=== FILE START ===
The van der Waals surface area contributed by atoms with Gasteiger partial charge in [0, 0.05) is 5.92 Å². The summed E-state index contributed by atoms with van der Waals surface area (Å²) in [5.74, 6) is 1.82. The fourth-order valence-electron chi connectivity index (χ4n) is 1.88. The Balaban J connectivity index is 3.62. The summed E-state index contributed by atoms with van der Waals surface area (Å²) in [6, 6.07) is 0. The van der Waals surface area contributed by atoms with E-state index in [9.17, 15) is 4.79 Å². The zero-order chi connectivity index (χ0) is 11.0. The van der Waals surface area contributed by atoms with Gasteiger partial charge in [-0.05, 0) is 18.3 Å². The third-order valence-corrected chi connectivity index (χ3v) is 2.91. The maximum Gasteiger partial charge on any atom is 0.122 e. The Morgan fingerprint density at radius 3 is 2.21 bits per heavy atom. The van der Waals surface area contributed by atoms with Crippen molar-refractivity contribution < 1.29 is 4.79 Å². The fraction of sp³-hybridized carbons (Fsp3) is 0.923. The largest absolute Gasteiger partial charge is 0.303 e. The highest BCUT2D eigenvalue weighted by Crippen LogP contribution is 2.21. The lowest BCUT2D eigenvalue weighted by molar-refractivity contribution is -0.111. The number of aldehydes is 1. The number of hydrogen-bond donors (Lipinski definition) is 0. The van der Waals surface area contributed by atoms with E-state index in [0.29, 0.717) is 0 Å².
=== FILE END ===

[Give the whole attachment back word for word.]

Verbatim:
The van der Waals surface area contributed by atoms with Gasteiger partial charge in [0, 0.05) is 5.92 Å². The summed E-state index contributed by atoms with van der Waals surface area (Å²) in [5.74, 6) is 1.82. The fourth-order valence-electron chi connectivity index (χ4n) is 1.88. The Balaban J connectivity index is 3.62. The summed E-state index contributed by atoms with van der Waals surface area (Å²) in [6, 6.07) is 0. The van der Waals surface area contributed by atoms with E-state index in [9.17, 15) is 4.79 Å². The zero-order chi connectivity index (χ0) is 11.0. The van der Waals surface area contributed by atoms with Gasteiger partial charge in [-0.05, 0) is 18.3 Å². The third-order valence-corrected chi connectivity index (χ3v) is 2.91. The maximum Gasteiger partial charge on any atom is 0.122 e. The Morgan fingerprint density at radius 3 is 2.21 bits per heavy atom. The van der Waals surface area contributed by atoms with Crippen molar-refractivity contribution < 1.29 is 4.79 Å². The fraction of sp³-hybridized carbons (Fsp3) is 0.923. The largest absolute Gasteiger partial charge is 0.303 e. The highest BCUT2D eigenvalue weighted by Crippen LogP contribution is 2.21. The lowest BCUT2D eigenvalue weighted by molar-refractivity contribution is -0.111. The number of aldehydes is 1. The number of hydrogen-bond donors (Lipinski definition) is 0. The van der Waals surface area contributed by atoms with E-state index in [0.29, 0.717) is 0 Å².